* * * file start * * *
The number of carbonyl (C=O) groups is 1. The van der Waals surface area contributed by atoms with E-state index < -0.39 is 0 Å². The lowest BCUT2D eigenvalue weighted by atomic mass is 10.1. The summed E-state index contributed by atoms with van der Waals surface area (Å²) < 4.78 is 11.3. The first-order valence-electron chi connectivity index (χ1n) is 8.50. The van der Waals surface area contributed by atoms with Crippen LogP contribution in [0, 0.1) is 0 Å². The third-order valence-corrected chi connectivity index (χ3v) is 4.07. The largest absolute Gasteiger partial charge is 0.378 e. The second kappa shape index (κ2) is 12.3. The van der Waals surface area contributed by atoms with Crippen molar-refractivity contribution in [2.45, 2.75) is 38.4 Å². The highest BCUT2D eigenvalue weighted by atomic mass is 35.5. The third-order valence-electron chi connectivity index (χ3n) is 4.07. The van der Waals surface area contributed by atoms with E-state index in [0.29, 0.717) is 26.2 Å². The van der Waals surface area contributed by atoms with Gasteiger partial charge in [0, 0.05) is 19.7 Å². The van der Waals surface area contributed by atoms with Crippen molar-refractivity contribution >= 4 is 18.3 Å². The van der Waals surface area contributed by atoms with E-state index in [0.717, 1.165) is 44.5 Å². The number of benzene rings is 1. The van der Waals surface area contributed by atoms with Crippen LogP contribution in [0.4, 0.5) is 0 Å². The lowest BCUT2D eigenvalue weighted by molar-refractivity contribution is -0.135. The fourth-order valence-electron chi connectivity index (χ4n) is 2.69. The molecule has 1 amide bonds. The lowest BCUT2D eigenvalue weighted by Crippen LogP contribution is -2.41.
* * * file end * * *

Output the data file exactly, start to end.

The number of carbonyl (C=O) groups is 1. The van der Waals surface area contributed by atoms with E-state index < -0.39 is 0 Å². The lowest BCUT2D eigenvalue weighted by atomic mass is 10.1. The summed E-state index contributed by atoms with van der Waals surface area (Å²) < 4.78 is 11.3. The first-order valence-electron chi connectivity index (χ1n) is 8.50. The van der Waals surface area contributed by atoms with Crippen LogP contribution in [0, 0.1) is 0 Å². The third-order valence-corrected chi connectivity index (χ3v) is 4.07. The largest absolute Gasteiger partial charge is 0.378 e. The second kappa shape index (κ2) is 12.3. The van der Waals surface area contributed by atoms with Crippen molar-refractivity contribution in [2.45, 2.75) is 38.4 Å². The highest BCUT2D eigenvalue weighted by atomic mass is 35.5. The third-order valence-electron chi connectivity index (χ3n) is 4.07. The van der Waals surface area contributed by atoms with E-state index in [0.29, 0.717) is 26.2 Å². The van der Waals surface area contributed by atoms with Gasteiger partial charge in [0, 0.05) is 19.7 Å². The van der Waals surface area contributed by atoms with Crippen molar-refractivity contribution >= 4 is 18.3 Å². The van der Waals surface area contributed by atoms with E-state index in [0.717, 1.165) is 44.5 Å². The number of benzene rings is 1. The van der Waals surface area contributed by atoms with Crippen LogP contribution in [0.4, 0.5) is 0 Å². The lowest BCUT2D eigenvalue weighted by molar-refractivity contribution is -0.135. The fourth-order valence-electron chi connectivity index (χ4n) is 2.69. The molecule has 1 amide bonds. The lowest BCUT2D eigenvalue weighted by Crippen LogP contribution is -2.41.